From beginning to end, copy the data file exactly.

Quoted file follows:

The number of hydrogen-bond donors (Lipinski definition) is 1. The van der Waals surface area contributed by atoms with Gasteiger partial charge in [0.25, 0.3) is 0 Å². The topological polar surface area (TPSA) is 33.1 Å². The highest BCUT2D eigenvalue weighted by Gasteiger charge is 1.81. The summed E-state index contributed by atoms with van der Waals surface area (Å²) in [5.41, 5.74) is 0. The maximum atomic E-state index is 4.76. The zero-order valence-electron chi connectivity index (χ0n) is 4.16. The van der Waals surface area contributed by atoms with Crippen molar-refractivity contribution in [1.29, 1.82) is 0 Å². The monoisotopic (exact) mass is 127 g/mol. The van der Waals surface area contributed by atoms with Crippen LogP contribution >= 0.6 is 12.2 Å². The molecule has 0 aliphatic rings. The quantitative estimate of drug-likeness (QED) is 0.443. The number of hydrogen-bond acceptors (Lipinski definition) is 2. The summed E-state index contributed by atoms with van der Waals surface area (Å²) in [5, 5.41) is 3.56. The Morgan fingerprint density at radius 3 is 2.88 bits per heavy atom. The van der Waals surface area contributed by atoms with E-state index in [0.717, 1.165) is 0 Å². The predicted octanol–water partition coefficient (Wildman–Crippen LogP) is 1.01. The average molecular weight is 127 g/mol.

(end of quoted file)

The number of hydrogen-bond donors (Lipinski definition) is 1. The van der Waals surface area contributed by atoms with Gasteiger partial charge in [0.25, 0.3) is 0 Å². The topological polar surface area (TPSA) is 33.1 Å². The highest BCUT2D eigenvalue weighted by Gasteiger charge is 1.81. The summed E-state index contributed by atoms with van der Waals surface area (Å²) in [5.41, 5.74) is 0. The maximum atomic E-state index is 4.76. The zero-order valence-electron chi connectivity index (χ0n) is 4.16. The van der Waals surface area contributed by atoms with Crippen molar-refractivity contribution in [1.29, 1.82) is 0 Å². The monoisotopic (exact) mass is 127 g/mol. The van der Waals surface area contributed by atoms with Crippen LogP contribution >= 0.6 is 12.2 Å². The molecule has 0 aliphatic rings. The quantitative estimate of drug-likeness (QED) is 0.443. The number of hydrogen-bond acceptors (Lipinski definition) is 2. The summed E-state index contributed by atoms with van der Waals surface area (Å²) in [5, 5.41) is 3.56. The Morgan fingerprint density at radius 3 is 2.88 bits per heavy atom. The van der Waals surface area contributed by atoms with E-state index in [0.717, 1.165) is 0 Å². The predicted octanol–water partition coefficient (Wildman–Crippen LogP) is 1.01. The average molecular weight is 127 g/mol.